- Looking back across at Belluno, where the time trial starts in the city center.
- The first half-kilometer is through the narrow streets of Belluno before a sweeping descent to the river below.
- The real climb starts at 4.5km into the stage and quickly gains elevation.
- A series of switchbacks midway in the stage presents the steepest part of the climb, with ramps as steep as 14 percent.
- The road begins to flatten out with about 2km to go as it nears the base of Nevegal ski area
- Afternoon thundershowers could be a factor for the late-starters in what should be another chance for Contador to widen his lead in the GC.
- The profile of Stage 16
BELLUNO, Italy (VN) – Tuesday’s climbing time trial up to the base of the Nevegal ski area present Alberto Contador with another chance to tighten his grip on the maglia rosa.
Contador is poised to widen his lead against the likes of Michele Scarponi and perhaps even Vicenzo Nibali, who is the best time trialist among the GC contenders going into the 12.7km individual time trial.
“We have two time trials in the final week that are good for Alberto,” said Saxo Bank-Sungard boss Bjarne Riis. “We are in a good place now. The team will protect Alberto in the last week. It will be hard. It’s not as if he has a 10-minute lead.”
Contador’s lead might not be 10 minutes, but it’s a very comfortable 4:20 to Scarponi and 5:11 to Nibali.
And Tuesday’s TT is ideal for Contador to try to win another stage and pad his lead going into the final mountain stages of the 2011 Giro.
The route climbs about 1,000 vertical meters, with an average grade of 8 percent. That statistic is somewhat deceiving in that the meat of the elevation gain comes in the middle part of the course in a series of challenging switchbacks with grades as steep as 14 percent.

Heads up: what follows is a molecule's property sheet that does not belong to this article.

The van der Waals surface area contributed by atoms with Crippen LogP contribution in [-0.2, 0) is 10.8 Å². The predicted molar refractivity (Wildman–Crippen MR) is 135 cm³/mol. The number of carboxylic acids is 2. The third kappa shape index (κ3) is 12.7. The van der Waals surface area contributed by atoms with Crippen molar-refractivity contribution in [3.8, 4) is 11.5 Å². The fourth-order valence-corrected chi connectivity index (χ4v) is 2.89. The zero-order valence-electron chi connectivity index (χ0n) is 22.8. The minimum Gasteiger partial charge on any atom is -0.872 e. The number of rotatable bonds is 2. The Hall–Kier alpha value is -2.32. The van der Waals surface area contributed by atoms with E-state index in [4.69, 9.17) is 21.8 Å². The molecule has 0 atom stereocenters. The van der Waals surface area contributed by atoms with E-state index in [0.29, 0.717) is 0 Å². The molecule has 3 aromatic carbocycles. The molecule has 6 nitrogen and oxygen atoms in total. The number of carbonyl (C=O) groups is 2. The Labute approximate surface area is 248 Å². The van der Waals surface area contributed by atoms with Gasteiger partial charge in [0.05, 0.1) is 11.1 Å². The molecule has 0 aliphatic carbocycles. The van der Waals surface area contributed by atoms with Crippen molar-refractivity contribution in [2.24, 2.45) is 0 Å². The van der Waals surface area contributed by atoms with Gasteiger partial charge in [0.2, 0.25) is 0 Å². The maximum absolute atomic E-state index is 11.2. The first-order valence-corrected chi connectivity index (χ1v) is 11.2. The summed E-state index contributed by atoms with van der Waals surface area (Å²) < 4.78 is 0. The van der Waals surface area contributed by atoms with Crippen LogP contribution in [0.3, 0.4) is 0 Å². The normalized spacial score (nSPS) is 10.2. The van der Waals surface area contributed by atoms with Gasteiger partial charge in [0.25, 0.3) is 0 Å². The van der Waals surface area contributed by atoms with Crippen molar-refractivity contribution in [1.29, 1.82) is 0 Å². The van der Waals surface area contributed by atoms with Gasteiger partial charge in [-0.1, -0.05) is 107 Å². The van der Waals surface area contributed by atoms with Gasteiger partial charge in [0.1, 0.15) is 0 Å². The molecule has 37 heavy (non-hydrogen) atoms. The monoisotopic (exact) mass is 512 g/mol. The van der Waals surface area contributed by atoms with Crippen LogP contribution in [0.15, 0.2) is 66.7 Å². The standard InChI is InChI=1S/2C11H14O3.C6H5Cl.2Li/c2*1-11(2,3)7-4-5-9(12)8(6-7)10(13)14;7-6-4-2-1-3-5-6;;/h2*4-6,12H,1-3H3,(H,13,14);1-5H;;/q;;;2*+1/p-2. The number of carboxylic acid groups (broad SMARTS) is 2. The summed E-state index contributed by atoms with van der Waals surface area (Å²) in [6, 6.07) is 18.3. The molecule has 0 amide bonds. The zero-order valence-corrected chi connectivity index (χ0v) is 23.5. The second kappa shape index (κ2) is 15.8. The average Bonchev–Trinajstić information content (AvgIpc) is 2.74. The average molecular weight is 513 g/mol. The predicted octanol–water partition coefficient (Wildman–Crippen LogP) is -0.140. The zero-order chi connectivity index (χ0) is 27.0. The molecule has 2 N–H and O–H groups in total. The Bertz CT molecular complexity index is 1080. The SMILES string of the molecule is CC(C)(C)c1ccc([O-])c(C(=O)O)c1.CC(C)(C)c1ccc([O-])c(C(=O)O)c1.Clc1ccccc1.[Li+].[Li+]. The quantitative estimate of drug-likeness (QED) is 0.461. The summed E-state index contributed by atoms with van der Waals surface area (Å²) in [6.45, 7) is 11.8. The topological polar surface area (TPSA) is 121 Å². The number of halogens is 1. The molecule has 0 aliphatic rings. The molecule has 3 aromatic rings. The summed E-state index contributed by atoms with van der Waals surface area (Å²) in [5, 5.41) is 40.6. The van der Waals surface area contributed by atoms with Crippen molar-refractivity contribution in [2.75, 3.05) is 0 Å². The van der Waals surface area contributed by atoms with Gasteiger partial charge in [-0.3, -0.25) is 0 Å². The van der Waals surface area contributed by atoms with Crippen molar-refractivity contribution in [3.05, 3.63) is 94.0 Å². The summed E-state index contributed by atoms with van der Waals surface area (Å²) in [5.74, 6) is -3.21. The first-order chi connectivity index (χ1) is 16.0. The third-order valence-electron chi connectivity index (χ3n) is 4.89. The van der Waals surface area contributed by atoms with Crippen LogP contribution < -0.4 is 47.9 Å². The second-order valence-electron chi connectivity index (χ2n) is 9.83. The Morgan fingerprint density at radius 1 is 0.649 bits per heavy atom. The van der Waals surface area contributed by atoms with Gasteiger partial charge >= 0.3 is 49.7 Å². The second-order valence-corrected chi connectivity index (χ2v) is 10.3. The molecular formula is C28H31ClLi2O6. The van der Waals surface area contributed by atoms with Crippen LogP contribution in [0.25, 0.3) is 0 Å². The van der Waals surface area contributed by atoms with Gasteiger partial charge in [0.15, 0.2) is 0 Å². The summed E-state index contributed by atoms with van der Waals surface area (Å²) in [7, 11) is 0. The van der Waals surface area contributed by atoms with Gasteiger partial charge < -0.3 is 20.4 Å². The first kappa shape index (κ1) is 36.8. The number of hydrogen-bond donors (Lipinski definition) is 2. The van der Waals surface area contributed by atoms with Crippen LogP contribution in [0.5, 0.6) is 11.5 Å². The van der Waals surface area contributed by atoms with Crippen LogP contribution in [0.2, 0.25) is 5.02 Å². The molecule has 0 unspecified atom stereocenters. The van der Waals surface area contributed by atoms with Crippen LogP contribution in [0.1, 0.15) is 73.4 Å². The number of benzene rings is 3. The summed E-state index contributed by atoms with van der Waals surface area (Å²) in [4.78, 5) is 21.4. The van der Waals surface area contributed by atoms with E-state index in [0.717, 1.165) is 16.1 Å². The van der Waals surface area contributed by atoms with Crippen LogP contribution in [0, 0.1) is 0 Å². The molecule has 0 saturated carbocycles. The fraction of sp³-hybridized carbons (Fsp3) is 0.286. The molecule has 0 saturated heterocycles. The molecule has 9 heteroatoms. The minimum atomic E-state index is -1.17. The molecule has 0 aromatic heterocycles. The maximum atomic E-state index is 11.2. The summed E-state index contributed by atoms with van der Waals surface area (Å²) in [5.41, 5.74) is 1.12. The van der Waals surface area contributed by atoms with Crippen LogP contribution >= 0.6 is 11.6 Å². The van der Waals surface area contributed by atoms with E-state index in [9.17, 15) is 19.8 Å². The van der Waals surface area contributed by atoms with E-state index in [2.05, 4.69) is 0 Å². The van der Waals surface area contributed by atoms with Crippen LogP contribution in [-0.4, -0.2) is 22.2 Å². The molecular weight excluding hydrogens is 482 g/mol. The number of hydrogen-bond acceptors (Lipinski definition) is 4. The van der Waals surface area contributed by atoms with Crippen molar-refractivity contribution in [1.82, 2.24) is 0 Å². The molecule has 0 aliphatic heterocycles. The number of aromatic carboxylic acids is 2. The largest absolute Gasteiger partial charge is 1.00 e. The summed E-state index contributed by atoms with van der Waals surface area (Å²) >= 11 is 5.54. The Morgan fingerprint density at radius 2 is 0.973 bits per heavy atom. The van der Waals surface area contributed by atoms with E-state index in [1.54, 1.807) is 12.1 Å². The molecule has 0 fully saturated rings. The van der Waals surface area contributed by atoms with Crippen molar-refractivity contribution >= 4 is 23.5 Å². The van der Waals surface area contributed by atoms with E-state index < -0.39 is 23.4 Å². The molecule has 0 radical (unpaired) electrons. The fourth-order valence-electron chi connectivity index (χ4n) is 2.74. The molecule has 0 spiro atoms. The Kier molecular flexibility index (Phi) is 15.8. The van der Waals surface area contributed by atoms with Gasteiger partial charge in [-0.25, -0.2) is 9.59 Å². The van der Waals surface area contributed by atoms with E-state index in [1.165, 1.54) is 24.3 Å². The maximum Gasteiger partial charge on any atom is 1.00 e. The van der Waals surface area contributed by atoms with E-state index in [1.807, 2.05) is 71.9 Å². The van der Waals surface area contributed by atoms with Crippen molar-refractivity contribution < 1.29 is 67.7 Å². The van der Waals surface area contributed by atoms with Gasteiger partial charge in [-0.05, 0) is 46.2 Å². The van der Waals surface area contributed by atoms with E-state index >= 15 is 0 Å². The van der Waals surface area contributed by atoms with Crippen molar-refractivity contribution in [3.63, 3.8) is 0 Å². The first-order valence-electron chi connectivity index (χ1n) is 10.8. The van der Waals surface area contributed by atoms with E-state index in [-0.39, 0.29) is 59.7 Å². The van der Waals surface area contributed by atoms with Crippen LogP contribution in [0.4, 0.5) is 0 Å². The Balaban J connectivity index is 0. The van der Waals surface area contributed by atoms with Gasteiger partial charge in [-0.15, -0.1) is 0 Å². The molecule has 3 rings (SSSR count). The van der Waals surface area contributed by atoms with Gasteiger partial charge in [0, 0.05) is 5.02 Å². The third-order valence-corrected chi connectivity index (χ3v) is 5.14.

The course begins in the historic center of Belluno, rolling over some urban cobbles before a sweeping descent to the river crossing. It’s a big-ring climb before hitting the brunt of the ascent at about 5.5km at Caleipo. The next 4.5km averages 10 percent, meaning the climbers will have their shot at the win and the pure TT riders will be saving their legs for the Milano finale.
The final two kilometers flattens out, with an average grade of 6 percent in a series of false flats that will favor anyone who can power it home in the big ring.
For those not fighting for a top GC placement, the stage will almost be like a second rest day.
“It’s another chance to recover from the difficulty that’s been this Giro so far. Unless you’re Contador or Nibali, the time trial (Tuesday) is not tailored to our riders,” said Garmin sport director Bingen Fernández. “We will have options in the final time trial in Milan with Millar and Meyer, so Tuesday will be to get up the climb as smoothly as possible and guard your strength.”
Riders took advantage of Monday’s rest day to recover from Sunday’s brutal, eight-hour stage. Contador called the stage “the hardest of my career” while stage-winner Mikel Nieve said “I didn’t have the strength to raise my arms” when he crossed the line victorious.